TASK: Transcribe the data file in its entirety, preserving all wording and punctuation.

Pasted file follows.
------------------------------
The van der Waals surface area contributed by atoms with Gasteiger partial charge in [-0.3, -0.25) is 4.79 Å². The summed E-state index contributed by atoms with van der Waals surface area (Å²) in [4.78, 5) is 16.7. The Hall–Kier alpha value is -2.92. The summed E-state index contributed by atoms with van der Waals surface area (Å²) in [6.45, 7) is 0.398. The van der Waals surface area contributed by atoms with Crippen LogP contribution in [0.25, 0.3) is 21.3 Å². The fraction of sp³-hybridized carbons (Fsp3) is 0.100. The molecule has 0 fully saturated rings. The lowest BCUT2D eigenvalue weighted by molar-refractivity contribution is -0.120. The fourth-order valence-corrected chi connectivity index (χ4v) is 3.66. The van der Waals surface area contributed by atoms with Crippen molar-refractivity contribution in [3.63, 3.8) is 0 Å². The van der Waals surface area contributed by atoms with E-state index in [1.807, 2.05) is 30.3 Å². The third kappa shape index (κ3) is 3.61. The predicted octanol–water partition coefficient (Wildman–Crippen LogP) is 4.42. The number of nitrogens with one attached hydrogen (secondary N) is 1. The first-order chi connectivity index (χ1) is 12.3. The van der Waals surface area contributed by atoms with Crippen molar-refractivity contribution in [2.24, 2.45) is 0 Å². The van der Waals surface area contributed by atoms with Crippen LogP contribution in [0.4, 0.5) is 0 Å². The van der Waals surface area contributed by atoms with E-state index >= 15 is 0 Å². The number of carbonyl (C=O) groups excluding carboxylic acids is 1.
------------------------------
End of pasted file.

The van der Waals surface area contributed by atoms with Gasteiger partial charge in [-0.3, -0.25) is 4.79 Å². The summed E-state index contributed by atoms with van der Waals surface area (Å²) in [4.78, 5) is 16.7. The Hall–Kier alpha value is -2.92. The summed E-state index contributed by atoms with van der Waals surface area (Å²) in [6.45, 7) is 0.398. The van der Waals surface area contributed by atoms with Crippen LogP contribution in [0.25, 0.3) is 21.3 Å². The fraction of sp³-hybridized carbons (Fsp3) is 0.100. The molecule has 0 fully saturated rings. The lowest BCUT2D eigenvalue weighted by molar-refractivity contribution is -0.120. The fourth-order valence-corrected chi connectivity index (χ4v) is 3.66. The van der Waals surface area contributed by atoms with Crippen molar-refractivity contribution in [3.63, 3.8) is 0 Å². The van der Waals surface area contributed by atoms with E-state index in [1.807, 2.05) is 30.3 Å². The third kappa shape index (κ3) is 3.61. The predicted octanol–water partition coefficient (Wildman–Crippen LogP) is 4.42. The number of nitrogens with one attached hydrogen (secondary N) is 1. The first-order chi connectivity index (χ1) is 12.3. The van der Waals surface area contributed by atoms with Crippen molar-refractivity contribution in [2.24, 2.45) is 0 Å². The van der Waals surface area contributed by atoms with Crippen LogP contribution in [0.4, 0.5) is 0 Å². The van der Waals surface area contributed by atoms with E-state index >= 15 is 0 Å². The number of carbonyl (C=O) groups excluding carboxylic acids is 1.